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GERGOVIA or Gergobia, Commune of La Roche-Blanche, Puy-de-Dôme, France.

Mountain ending in a plateau (altitude 730 m) dominating the valley of the Allier by ca. 350 m. When Gaul was independent, the plateau was used as a citadel by the agricultural population living on the level areas on the slopes and at the foot of the mountain. In 52 B.C. Caesar besieged the fortress but failed to take it. The Roman administration tried to establish an urban center on the plateau, but failed in less than a century and the inhabitants settled once again on lands more favorable to agriculture.

Excavations have been conducted on several occasions. Those in the 18th c. are poorly known, but in 1862 the ditches of Caesar's two camps were uncovered. Other excavations in 1861, in 1933-38, and in 1941-49, have analyzed the composition of the rampart and excavated a temple of Celtic type with two cellae, a small blast furnace, and private dwellings. The artifacts collected are shared by a small museum on the plateau and by the Musèe Bargoin at Clermont-Ferrand.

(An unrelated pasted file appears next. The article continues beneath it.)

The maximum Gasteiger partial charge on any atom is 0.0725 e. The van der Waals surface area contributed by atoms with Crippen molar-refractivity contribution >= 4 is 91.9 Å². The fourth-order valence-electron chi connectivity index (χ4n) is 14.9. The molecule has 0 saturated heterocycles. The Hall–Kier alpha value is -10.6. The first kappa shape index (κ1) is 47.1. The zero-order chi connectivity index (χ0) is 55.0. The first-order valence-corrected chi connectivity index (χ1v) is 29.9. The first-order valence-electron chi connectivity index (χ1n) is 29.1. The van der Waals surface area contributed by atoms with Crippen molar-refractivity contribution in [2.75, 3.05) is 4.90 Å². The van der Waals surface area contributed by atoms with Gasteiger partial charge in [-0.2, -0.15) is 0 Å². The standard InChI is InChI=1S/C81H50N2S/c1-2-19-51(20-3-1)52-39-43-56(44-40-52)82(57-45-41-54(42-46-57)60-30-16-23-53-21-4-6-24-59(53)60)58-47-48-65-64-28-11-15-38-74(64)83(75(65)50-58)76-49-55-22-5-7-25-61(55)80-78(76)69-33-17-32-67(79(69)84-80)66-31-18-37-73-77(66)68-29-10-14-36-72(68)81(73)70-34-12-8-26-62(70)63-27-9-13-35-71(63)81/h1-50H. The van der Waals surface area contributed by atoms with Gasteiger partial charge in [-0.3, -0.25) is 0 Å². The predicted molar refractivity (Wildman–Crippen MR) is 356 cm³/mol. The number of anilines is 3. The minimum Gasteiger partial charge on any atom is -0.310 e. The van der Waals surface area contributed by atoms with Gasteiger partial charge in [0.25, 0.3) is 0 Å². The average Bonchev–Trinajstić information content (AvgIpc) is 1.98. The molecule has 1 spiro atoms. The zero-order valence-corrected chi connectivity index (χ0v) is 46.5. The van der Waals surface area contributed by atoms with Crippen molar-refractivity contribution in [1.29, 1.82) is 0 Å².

Stoffel, in Napolèon III, “Hist. de Jules César” (1865-66)M; O. Brogan & E. Desforges, “Gergovia,” AJA 97 (1941); Hatt & Labrousse, “Les Fouilles de Gergovie,” Gallia 1 (1943) 71-124; 5 (1947) 271-300; 6 (1948) 31-95; 8 (1950) 14-53; Balme & Fournier, Gergovie (1962); A. Noché, Gergovie, vieux problèmes et solutions nouvelles, Collection Roma aeterna, VI (1974).


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